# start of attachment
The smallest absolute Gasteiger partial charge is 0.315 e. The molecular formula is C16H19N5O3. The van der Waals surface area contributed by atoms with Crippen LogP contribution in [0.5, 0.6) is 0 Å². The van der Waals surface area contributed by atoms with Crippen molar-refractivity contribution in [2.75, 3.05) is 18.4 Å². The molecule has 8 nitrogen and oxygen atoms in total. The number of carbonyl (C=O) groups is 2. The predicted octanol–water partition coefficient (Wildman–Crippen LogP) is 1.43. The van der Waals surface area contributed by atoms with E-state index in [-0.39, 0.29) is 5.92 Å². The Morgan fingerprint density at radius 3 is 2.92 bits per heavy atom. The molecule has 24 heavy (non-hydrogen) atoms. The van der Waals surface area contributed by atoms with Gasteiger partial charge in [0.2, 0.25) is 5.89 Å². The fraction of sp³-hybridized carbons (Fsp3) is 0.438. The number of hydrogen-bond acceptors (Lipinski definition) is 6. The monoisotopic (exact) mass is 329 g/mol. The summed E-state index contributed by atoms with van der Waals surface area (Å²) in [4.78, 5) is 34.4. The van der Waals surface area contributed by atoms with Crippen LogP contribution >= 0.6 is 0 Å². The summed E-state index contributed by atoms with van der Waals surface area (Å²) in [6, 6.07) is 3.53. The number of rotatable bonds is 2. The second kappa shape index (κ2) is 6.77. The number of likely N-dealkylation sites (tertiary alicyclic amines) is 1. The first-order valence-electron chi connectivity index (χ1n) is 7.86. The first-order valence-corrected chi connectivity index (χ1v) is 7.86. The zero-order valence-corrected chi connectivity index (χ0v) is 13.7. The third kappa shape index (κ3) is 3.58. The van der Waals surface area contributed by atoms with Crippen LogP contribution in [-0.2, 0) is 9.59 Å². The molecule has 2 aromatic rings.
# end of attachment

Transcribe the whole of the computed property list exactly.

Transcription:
The smallest absolute Gasteiger partial charge is 0.315 e. The molecular formula is C16H19N5O3. The van der Waals surface area contributed by atoms with Crippen LogP contribution in [0.5, 0.6) is 0 Å². The van der Waals surface area contributed by atoms with Crippen molar-refractivity contribution in [2.75, 3.05) is 18.4 Å². The molecule has 8 nitrogen and oxygen atoms in total. The number of carbonyl (C=O) groups is 2. The predicted octanol–water partition coefficient (Wildman–Crippen LogP) is 1.43. The van der Waals surface area contributed by atoms with E-state index in [-0.39, 0.29) is 5.92 Å². The Morgan fingerprint density at radius 3 is 2.92 bits per heavy atom. The molecule has 24 heavy (non-hydrogen) atoms. The van der Waals surface area contributed by atoms with Gasteiger partial charge in [0.2, 0.25) is 5.89 Å². The fraction of sp³-hybridized carbons (Fsp3) is 0.438. The number of hydrogen-bond acceptors (Lipinski definition) is 6. The monoisotopic (exact) mass is 329 g/mol. The summed E-state index contributed by atoms with van der Waals surface area (Å²) in [4.78, 5) is 34.4. The van der Waals surface area contributed by atoms with Crippen LogP contribution >= 0.6 is 0 Å². The summed E-state index contributed by atoms with van der Waals surface area (Å²) in [6, 6.07) is 3.53. The number of rotatable bonds is 2. The second kappa shape index (κ2) is 6.77. The number of likely N-dealkylation sites (tertiary alicyclic amines) is 1. The first-order valence-electron chi connectivity index (χ1n) is 7.86. The first-order valence-corrected chi connectivity index (χ1v) is 7.86. The zero-order valence-corrected chi connectivity index (χ0v) is 13.7. The third kappa shape index (κ3) is 3.58. The van der Waals surface area contributed by atoms with Crippen LogP contribution in [-0.2, 0) is 9.59 Å². The molecule has 2 aromatic rings.